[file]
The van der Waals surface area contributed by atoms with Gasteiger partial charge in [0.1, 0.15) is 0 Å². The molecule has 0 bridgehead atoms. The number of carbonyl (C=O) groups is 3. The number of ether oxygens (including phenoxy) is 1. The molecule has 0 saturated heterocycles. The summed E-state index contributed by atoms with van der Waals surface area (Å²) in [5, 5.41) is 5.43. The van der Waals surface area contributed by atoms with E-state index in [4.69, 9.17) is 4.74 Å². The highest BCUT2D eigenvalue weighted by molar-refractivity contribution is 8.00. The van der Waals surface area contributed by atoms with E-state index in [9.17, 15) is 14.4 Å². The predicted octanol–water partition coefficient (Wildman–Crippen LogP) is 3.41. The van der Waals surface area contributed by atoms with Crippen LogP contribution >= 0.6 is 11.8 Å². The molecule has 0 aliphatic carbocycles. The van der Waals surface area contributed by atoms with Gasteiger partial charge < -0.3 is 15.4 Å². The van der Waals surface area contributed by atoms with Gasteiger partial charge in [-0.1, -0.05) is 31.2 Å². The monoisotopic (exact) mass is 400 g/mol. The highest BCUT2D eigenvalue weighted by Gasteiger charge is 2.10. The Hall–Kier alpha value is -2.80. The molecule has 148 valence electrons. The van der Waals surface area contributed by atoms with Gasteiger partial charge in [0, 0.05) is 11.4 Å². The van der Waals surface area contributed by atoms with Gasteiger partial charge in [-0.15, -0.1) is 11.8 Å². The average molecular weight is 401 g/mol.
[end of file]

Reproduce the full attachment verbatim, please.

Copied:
The van der Waals surface area contributed by atoms with Gasteiger partial charge in [0.1, 0.15) is 0 Å². The molecule has 0 bridgehead atoms. The number of carbonyl (C=O) groups is 3. The number of ether oxygens (including phenoxy) is 1. The molecule has 0 saturated heterocycles. The summed E-state index contributed by atoms with van der Waals surface area (Å²) in [5, 5.41) is 5.43. The van der Waals surface area contributed by atoms with E-state index in [4.69, 9.17) is 4.74 Å². The highest BCUT2D eigenvalue weighted by molar-refractivity contribution is 8.00. The van der Waals surface area contributed by atoms with E-state index in [9.17, 15) is 14.4 Å². The predicted octanol–water partition coefficient (Wildman–Crippen LogP) is 3.41. The van der Waals surface area contributed by atoms with Crippen LogP contribution >= 0.6 is 11.8 Å². The molecule has 0 aliphatic carbocycles. The van der Waals surface area contributed by atoms with Gasteiger partial charge < -0.3 is 15.4 Å². The van der Waals surface area contributed by atoms with Gasteiger partial charge in [-0.1, -0.05) is 31.2 Å². The monoisotopic (exact) mass is 400 g/mol. The highest BCUT2D eigenvalue weighted by Gasteiger charge is 2.10. The Hall–Kier alpha value is -2.80. The molecule has 148 valence electrons. The van der Waals surface area contributed by atoms with Gasteiger partial charge in [0, 0.05) is 11.4 Å². The van der Waals surface area contributed by atoms with Gasteiger partial charge in [-0.15, -0.1) is 11.8 Å². The average molecular weight is 401 g/mol.